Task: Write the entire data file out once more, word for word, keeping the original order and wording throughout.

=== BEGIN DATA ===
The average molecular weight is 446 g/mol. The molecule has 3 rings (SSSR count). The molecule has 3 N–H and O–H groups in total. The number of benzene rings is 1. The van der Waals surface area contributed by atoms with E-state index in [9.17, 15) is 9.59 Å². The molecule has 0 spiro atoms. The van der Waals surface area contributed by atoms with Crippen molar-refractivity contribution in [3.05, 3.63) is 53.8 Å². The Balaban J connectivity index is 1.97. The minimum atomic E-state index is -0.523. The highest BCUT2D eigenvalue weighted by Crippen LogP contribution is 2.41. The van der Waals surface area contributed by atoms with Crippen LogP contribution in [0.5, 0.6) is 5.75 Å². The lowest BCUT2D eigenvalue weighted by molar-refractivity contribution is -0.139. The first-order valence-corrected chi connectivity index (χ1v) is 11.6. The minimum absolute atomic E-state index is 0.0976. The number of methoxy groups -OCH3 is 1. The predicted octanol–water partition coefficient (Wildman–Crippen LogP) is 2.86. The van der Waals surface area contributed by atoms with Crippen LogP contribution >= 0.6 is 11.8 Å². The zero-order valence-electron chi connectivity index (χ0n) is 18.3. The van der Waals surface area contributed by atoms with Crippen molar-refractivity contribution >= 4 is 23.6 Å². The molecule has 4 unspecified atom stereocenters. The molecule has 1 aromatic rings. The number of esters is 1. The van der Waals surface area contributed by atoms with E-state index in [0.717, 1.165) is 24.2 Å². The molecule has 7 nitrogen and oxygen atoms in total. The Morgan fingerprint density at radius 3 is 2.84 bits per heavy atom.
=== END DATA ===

The average molecular weight is 446 g/mol. The molecule has 3 rings (SSSR count). The molecule has 3 N–H and O–H groups in total. The number of benzene rings is 1. The van der Waals surface area contributed by atoms with E-state index in [9.17, 15) is 9.59 Å². The molecule has 0 spiro atoms. The van der Waals surface area contributed by atoms with Crippen molar-refractivity contribution in [3.05, 3.63) is 53.8 Å². The Balaban J connectivity index is 1.97. The minimum atomic E-state index is -0.523. The highest BCUT2D eigenvalue weighted by Crippen LogP contribution is 2.41. The van der Waals surface area contributed by atoms with Crippen LogP contribution in [0.5, 0.6) is 5.75 Å². The lowest BCUT2D eigenvalue weighted by molar-refractivity contribution is -0.139. The first-order valence-corrected chi connectivity index (χ1v) is 11.6. The minimum absolute atomic E-state index is 0.0976. The number of methoxy groups -OCH3 is 1. The predicted octanol–water partition coefficient (Wildman–Crippen LogP) is 2.86. The van der Waals surface area contributed by atoms with Crippen LogP contribution >= 0.6 is 11.8 Å². The zero-order valence-electron chi connectivity index (χ0n) is 18.3. The van der Waals surface area contributed by atoms with Crippen molar-refractivity contribution >= 4 is 23.6 Å². The molecule has 4 unspecified atom stereocenters. The molecule has 1 aromatic rings. The number of esters is 1. The van der Waals surface area contributed by atoms with E-state index in [0.717, 1.165) is 24.2 Å². The molecule has 7 nitrogen and oxygen atoms in total. The Morgan fingerprint density at radius 3 is 2.84 bits per heavy atom.